Raghavan, M.D.: Of Keralite origin. An ethnographer of mid-twentieth century Ceylon. Authored, ‘Tamil Culture in Ceylon: A General Introduction’ (1971). A blurb in back-cover flap notes: “On his retirement from the Indian service, the Government of Ceylon appointed him in 1946 to the post of ethnologist in the Department of National Museums, where his work covered a wide range of assignments.” In pages 1 and 2 of his book, Raghavan describes Eelam’s etymology as follows:

“Adjacent to South India and its peoples, the Tamil inspired names are an impressive list. Such are the names Ilam, Ila(n)-nadu, Ilankai, Ilanara, Tiru Ila-nadu and others. Ilam is the Dravidian form of Pali, Sinhala, which in turn is closely related to the early Sinhalese Elu or Helu

The more familiar term in Tamil is Ilam occurring in Tamil literature, as in the spoken word. As a land which has had a good deal of Tamil cultural influence in the Middle Ages, the term found its way to Kerala. An illustration of this is the saying in Malayalam, which Gundert quotes, ‘Whoever sees Ilam, will not see his home again’, which perhaps is largely true.”

Rajapaksa, Mahinda: Now in 2009, President Rajapaksa is neither an inspiration generator nor an ally of Tamil Tigers. He deserves a special mention in this list, for posturing as an ally in 2005. As the Chennai Hindu editorialist (Nov.19, 2005) bemoaned (because he was rooting for a victory for Ranil Wickremesinghe in 2005!), how Rajapaksa received an allied-treatment from LTTE: “This was the closest contest since Sri Lanka adopted the presidential form of government in 1978. Mr. Rajapakse polled 50.29 percent of the votes, barely two percentage points more than United National Party leader Ranil Wickremesinghe…But, in the final analysis it was the non-participation of a large section of voters, ensured by the Liberation Tigers of Tamil Eelam, that made the winning difference. To a large extent, Tamil voters in the North-East obeyed its thinly veiled order to boycott the elections. In Jaffna district, for instance, just 8525 of 701,938 registered voters (not all of them actually live there) turned out compared with 305,259 in the 2004 parliamentary election. This cost Mr. Wickremesinghe heavy.” After the Nov. 2005 presidential election, rumors floated in the air that Rajapaksa’s campaign team had paid ‘no participation’ inducement funds to Tamil Tigers, which made the vote difference between Rajapaksa and Wickremesinghe to a razor thin range of 186,327. The validity of this rumor has been neither endorsed nor denied by both concerned parties.

Ramachandran, Marudur Gopalan (aka, MGR): Legendary actor and popular Tamil Nadu chief minister (from 1977 to 1987), who served as the chief patron of Tamil Tigrs. He was born near Kandy, in a tea estate line room in 1917, and moved to India with his mother and elder sibling, at the age of two. Much information is available in the net on MGR’s career.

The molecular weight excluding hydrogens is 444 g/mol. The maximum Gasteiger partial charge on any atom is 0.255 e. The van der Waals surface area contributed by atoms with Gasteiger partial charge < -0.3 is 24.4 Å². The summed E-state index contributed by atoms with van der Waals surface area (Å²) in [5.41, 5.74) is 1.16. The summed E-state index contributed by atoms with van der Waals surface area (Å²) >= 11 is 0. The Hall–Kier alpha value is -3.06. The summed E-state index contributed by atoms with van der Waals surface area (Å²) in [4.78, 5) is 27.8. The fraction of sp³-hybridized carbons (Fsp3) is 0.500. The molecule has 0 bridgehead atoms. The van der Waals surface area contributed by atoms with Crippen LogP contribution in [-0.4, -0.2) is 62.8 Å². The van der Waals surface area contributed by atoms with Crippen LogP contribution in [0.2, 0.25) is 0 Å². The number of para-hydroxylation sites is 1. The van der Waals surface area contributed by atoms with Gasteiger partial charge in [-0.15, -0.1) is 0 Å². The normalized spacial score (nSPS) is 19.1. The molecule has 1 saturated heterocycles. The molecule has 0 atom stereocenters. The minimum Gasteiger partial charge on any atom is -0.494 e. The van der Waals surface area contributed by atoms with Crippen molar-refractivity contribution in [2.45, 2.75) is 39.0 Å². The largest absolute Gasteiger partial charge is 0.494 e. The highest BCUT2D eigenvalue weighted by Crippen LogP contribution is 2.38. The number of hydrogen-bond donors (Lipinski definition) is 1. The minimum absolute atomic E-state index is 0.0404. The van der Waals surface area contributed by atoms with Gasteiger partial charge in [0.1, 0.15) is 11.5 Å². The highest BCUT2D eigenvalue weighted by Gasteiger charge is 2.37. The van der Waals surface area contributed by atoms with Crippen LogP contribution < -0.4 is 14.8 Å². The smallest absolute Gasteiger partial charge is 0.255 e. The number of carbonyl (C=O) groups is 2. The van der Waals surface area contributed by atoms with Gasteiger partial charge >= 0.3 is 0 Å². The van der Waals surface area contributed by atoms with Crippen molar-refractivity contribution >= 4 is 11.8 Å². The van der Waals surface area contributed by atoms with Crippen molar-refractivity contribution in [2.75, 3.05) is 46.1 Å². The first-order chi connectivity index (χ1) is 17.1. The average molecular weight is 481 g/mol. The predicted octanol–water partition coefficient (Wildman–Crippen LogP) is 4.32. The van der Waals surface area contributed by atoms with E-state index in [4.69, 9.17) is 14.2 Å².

Sandilyan: India’s historical novelist in Tamil, and Prabhakaran’s one of the favorite authors. Sandilyan’s novel ‘Kadal Pura’ (Ocean Dove) was one of Prabhakaran’s favorites, in its depiction of Chola empire’s span in South and Southeast Asian territories.

Sivanayagam, S: The founder-editor of Saturday Review weekly, published from Jaffna, Tamil Nation (print edition), and later Hot Spring monthly. Following Rajiv Gandhi assassination in 1991, Sivanayagam was falsely incarcerated in Tamil Nadu for over an year. Authored The Pen and the Gun-selected writings 1977-2001 (2001), and Sri Lanka: Witness to History – a journalist’s memoirs 1930-2004 (2005).

Sivathamby, Karthigesu: a professor in Tamil, and author of numerous books in Tamil and English. In an interview to the Time magazine, Sivathamby had stated: “Separation is becoming a psychological reality. Historically, the two groups have seldom lived in harmony” (Time, June 9, 1986). The two groups refer to Sinhalese and Tamils.

Tambiah, Stanley Jeyaraja: a professor of anthropology at Harvard University, who is also a recognized specialist on Theravada Buddhist tradition of Thailand and Sri Lanka. Authored, ‘Sri Lanka: Ethnic Fratricide and the Dismantling of Democracy’ (1986) and ‘Buddhism Betrayed? – Religion, Politics and Violence in Sri Lanka’ (1992). In the former book, Tambiah opined, “What the Sri Lankan government is achieving by its persistent military action and terrorizing of all Tamils is to drive the latter, both Indian and Sri Lankan Tamils, toward the imagined haven of Eelam and toward a blanket ethnic solidarity.” The second book caused havoc in Sri Lankan Sinhalese circles. Being the only Sri Lankan and an ethnic Tamil to hold a professor rank at the Harvard University, Tambiah was attacked by Buddhist clerics and academic impostors, as an Eelam sympathizer. Professional jealousy may have been a catalyst for such un-Buddhist attacks.